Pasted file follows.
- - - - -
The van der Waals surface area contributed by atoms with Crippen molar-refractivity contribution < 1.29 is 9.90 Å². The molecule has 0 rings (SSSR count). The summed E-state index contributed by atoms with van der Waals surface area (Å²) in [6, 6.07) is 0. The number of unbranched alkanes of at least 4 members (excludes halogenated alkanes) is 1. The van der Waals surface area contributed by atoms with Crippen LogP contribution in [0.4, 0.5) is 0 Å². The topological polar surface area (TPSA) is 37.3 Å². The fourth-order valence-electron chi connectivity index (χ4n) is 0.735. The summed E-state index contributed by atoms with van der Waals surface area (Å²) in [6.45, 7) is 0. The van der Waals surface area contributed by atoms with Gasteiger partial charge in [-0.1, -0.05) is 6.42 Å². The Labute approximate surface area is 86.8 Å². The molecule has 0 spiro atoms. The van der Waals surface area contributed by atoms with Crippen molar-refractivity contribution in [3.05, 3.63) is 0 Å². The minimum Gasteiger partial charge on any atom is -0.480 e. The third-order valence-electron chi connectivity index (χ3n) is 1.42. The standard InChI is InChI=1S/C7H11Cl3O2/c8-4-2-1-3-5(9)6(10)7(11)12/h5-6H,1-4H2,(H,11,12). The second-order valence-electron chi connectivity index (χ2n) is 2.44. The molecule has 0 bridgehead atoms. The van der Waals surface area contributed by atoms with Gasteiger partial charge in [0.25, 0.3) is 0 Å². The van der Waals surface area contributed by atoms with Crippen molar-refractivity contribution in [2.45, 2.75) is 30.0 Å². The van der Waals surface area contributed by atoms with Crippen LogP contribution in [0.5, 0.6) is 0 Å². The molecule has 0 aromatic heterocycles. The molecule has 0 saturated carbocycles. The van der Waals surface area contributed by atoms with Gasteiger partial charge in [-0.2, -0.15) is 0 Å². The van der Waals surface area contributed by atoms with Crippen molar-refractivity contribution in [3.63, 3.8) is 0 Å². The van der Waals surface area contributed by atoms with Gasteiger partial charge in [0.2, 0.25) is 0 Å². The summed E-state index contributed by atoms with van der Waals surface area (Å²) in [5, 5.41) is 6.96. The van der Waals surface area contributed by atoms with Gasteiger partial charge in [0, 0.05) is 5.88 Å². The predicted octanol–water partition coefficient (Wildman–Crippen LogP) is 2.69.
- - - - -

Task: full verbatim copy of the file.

The van der Waals surface area contributed by atoms with Crippen molar-refractivity contribution < 1.29 is 9.90 Å². The molecule has 0 rings (SSSR count). The summed E-state index contributed by atoms with van der Waals surface area (Å²) in [6, 6.07) is 0. The number of unbranched alkanes of at least 4 members (excludes halogenated alkanes) is 1. The van der Waals surface area contributed by atoms with Crippen LogP contribution in [0.4, 0.5) is 0 Å². The topological polar surface area (TPSA) is 37.3 Å². The fourth-order valence-electron chi connectivity index (χ4n) is 0.735. The summed E-state index contributed by atoms with van der Waals surface area (Å²) in [6.45, 7) is 0. The van der Waals surface area contributed by atoms with Gasteiger partial charge in [-0.1, -0.05) is 6.42 Å². The Labute approximate surface area is 86.8 Å². The molecule has 0 spiro atoms. The van der Waals surface area contributed by atoms with Crippen molar-refractivity contribution in [3.05, 3.63) is 0 Å². The minimum Gasteiger partial charge on any atom is -0.480 e. The third-order valence-electron chi connectivity index (χ3n) is 1.42. The standard InChI is InChI=1S/C7H11Cl3O2/c8-4-2-1-3-5(9)6(10)7(11)12/h5-6H,1-4H2,(H,11,12). The second-order valence-electron chi connectivity index (χ2n) is 2.44. The molecule has 0 bridgehead atoms. The van der Waals surface area contributed by atoms with Gasteiger partial charge in [0.25, 0.3) is 0 Å². The van der Waals surface area contributed by atoms with Crippen molar-refractivity contribution in [2.45, 2.75) is 30.0 Å². The van der Waals surface area contributed by atoms with Crippen LogP contribution in [0.5, 0.6) is 0 Å². The molecule has 0 aromatic heterocycles. The molecule has 0 saturated carbocycles. The van der Waals surface area contributed by atoms with Gasteiger partial charge in [-0.2, -0.15) is 0 Å². The van der Waals surface area contributed by atoms with Crippen molar-refractivity contribution in [3.63, 3.8) is 0 Å². The van der Waals surface area contributed by atoms with Gasteiger partial charge in [0.2, 0.25) is 0 Å². The summed E-state index contributed by atoms with van der Waals surface area (Å²) in [5, 5.41) is 6.96. The van der Waals surface area contributed by atoms with Gasteiger partial charge in [0, 0.05) is 5.88 Å². The predicted octanol–water partition coefficient (Wildman–Crippen LogP) is 2.69.